P.T. Barnum was born in Bethel, Connecticut, in 1810 and lived in nearby Bridgeport for his final four decades, during which time he served as its mayor, established some of its public works, and died and was buried there in 1891. Today, the town is home to a museum and a statue dedicated to him.
The unique, yellow and red stone and terracotta building was designed by Barnum himself as an institute for science and history. It wasn’t until years later that it became a museum dedicated to him. Among some of the wonders of this three-story museum are a preserved elephant, a facsimile of his original Fiji mermaid, a 1,000-square-foot miniature circus, and an authentic, unwrapped mummy named Pa-Ib.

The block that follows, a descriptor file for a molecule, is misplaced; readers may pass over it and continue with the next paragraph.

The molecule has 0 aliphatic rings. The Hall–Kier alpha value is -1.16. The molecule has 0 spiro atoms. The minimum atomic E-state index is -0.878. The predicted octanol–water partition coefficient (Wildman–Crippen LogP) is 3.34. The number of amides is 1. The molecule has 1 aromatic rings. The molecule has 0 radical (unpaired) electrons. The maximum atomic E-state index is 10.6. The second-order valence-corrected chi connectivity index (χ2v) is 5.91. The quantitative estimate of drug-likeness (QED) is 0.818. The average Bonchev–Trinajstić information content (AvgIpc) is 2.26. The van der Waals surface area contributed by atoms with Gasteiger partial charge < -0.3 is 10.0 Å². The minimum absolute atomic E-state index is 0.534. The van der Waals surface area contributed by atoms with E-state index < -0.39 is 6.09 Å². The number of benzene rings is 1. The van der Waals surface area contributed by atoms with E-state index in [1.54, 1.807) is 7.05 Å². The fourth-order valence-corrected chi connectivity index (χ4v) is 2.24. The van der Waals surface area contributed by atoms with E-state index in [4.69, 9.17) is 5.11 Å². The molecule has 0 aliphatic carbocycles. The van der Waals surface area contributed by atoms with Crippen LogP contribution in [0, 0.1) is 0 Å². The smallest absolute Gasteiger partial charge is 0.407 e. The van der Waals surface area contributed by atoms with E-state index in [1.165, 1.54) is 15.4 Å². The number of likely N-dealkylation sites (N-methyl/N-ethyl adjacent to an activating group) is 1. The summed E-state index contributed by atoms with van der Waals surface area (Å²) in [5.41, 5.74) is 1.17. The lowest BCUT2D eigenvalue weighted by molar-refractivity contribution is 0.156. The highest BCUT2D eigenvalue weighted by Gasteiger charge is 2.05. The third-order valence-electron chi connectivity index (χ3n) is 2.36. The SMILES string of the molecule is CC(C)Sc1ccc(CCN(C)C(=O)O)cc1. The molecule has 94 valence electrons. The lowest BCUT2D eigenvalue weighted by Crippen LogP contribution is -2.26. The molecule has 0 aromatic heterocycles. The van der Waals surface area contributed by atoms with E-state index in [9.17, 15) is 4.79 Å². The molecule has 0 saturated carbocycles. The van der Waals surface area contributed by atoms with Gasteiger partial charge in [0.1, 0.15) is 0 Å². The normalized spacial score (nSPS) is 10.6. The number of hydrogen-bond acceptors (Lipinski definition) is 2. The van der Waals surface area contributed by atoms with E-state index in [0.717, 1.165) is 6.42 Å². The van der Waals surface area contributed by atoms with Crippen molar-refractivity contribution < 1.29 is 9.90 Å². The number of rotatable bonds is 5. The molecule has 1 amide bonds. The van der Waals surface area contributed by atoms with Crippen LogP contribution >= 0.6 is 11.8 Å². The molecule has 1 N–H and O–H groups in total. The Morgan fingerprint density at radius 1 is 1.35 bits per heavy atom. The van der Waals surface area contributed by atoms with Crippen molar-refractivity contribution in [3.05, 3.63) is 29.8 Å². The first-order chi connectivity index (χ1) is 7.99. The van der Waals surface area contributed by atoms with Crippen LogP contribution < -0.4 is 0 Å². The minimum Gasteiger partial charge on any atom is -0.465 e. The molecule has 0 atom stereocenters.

Barnum’s statue is located just down the road a bit from the museum in Seaside Park, which overlooks Long Island Sound. Barnum is buried in Mountain Grove Cemetery, which is located at the intersection of Dewey Street and Mountain Grove Street, not far away from either the museum or the park.
Unfortunately, in the past few years since Hurricane Sandy, the Barnum Museum no longer allows admittance into the beautiful Victorian building. For those looking to view the Fiji Mermaid and other mysterious exhibits: they have been locked away in storage. The remnants of Tom Thumb’s collection, including his walnut shaped carriage and bed, are among the few exhibits on display in addition to the miniature of Barnum’s Circus.
Adapted with Permission from The New England Grimpendium by J.W. Ocker.
Know Before You Go
They are only open on Thursday and Friday. Admission is by donation.